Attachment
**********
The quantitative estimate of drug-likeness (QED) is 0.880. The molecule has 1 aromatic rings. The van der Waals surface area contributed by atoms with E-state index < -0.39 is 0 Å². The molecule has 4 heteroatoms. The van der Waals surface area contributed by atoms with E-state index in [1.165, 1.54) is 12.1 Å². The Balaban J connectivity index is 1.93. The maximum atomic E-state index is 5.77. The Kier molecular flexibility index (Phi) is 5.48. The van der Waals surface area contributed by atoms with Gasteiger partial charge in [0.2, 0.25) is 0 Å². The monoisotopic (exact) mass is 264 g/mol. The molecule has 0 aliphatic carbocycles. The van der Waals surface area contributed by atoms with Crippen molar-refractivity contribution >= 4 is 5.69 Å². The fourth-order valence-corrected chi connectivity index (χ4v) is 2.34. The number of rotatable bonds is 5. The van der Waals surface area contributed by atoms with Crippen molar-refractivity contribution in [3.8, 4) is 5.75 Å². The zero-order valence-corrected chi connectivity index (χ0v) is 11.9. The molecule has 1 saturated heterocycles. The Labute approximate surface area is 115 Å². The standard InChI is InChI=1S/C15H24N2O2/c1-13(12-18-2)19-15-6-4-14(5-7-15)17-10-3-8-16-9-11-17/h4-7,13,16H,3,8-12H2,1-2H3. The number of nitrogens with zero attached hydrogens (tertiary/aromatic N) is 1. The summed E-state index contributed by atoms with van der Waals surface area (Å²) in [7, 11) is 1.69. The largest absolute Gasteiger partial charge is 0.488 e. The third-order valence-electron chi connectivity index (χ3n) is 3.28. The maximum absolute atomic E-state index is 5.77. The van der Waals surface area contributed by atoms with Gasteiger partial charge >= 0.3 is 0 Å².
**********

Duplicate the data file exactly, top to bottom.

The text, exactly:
The quantitative estimate of drug-likeness (QED) is 0.880. The molecule has 1 aromatic rings. The van der Waals surface area contributed by atoms with E-state index < -0.39 is 0 Å². The molecule has 4 heteroatoms. The van der Waals surface area contributed by atoms with E-state index in [1.165, 1.54) is 12.1 Å². The Balaban J connectivity index is 1.93. The maximum atomic E-state index is 5.77. The Kier molecular flexibility index (Phi) is 5.48. The van der Waals surface area contributed by atoms with Gasteiger partial charge in [0.2, 0.25) is 0 Å². The monoisotopic (exact) mass is 264 g/mol. The molecule has 0 aliphatic carbocycles. The van der Waals surface area contributed by atoms with Crippen molar-refractivity contribution >= 4 is 5.69 Å². The fourth-order valence-corrected chi connectivity index (χ4v) is 2.34. The number of rotatable bonds is 5. The van der Waals surface area contributed by atoms with Crippen molar-refractivity contribution in [3.8, 4) is 5.75 Å². The zero-order valence-corrected chi connectivity index (χ0v) is 11.9. The molecule has 1 saturated heterocycles. The Labute approximate surface area is 115 Å². The standard InChI is InChI=1S/C15H24N2O2/c1-13(12-18-2)19-15-6-4-14(5-7-15)17-10-3-8-16-9-11-17/h4-7,13,16H,3,8-12H2,1-2H3. The number of nitrogens with zero attached hydrogens (tertiary/aromatic N) is 1. The summed E-state index contributed by atoms with van der Waals surface area (Å²) in [7, 11) is 1.69. The largest absolute Gasteiger partial charge is 0.488 e. The third-order valence-electron chi connectivity index (χ3n) is 3.28. The maximum absolute atomic E-state index is 5.77. The van der Waals surface area contributed by atoms with Gasteiger partial charge >= 0.3 is 0 Å².